We will begin by conducting a review the of the key structure and function of the mammalian lung that brings about equilibration of the alveolar gases with the pulmonary venous blood. This lecture will act as a review of key concepts of the mammalian respiratory system introduced in IA Physiology of Organisms.

I will introduce the concepts of elasticity and compliance of the lung and chest wall and detail the determinants of elasticity in the respiratory system. The influences of regional lung compliance upon regional alveolar ventilation will be presented.

I will discuss the characteristics of the pulmonary circulation with particular emphasis on how the pulmonary circulation differs from the systemic circulation. In this lecture we will investigate how gravity influences regional blood flow in the lung.

I will discuss the implications of the differences in the profile of lung ventilation and lung blood perfusion and introduce the concept of the ventilation-perfusion ratio.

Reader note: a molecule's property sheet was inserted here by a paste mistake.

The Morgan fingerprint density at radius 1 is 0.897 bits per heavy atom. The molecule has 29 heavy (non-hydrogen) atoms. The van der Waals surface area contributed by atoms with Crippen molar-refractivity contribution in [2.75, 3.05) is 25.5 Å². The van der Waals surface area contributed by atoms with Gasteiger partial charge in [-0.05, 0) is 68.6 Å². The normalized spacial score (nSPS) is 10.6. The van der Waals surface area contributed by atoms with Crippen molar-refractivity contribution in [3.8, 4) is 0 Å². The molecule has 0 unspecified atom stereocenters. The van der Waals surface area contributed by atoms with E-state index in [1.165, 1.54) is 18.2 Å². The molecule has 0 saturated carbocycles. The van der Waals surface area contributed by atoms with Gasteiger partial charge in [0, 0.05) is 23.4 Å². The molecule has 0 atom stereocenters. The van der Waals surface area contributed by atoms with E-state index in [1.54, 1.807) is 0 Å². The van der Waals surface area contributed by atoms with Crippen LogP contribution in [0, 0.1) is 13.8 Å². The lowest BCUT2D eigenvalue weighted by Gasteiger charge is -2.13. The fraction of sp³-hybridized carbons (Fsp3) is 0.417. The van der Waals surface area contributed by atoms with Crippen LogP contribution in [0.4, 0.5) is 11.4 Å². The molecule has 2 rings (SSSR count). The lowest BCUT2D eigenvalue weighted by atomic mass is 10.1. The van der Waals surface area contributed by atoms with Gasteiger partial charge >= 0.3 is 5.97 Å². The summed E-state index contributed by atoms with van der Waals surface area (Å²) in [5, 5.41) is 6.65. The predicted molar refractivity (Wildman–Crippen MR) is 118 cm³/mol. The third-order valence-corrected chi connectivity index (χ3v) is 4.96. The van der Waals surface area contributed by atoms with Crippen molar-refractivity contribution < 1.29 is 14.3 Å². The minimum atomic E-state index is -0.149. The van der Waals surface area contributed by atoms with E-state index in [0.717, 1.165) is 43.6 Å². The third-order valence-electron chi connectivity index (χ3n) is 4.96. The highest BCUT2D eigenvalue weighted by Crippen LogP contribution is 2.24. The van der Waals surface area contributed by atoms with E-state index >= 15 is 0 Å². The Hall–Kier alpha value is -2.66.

To end the lecture series we will look at the respiratory system under stress, highlighting the impact that altitute, hyperbaric breathing and exercise have on our ability to maintain respiratory homeostasis.

Human Endocrinology: Dr Matt Mason (3 lectures)

This short lecture course looks at some of the important hormones in the body that were not considered in IA Physiology of Organisms. Human physiology is emphasised, but illustrative examples based on other animals will be given throughout.

Lecture 1: Calcium Homeostasis
We shall consider the hormonal regulation of calcium ion concentration in the plasma. You will learn why it is vital to respond rapidly to challenges to calcium metabolism, and we shall look at examples of such challenges. You will see how parathyroid hormone has both short-term and long-term effects (some via vitamin D derivatives) on the bone, the kidneys and the intestines. You will also learn about the enigmatic role of calcitonin.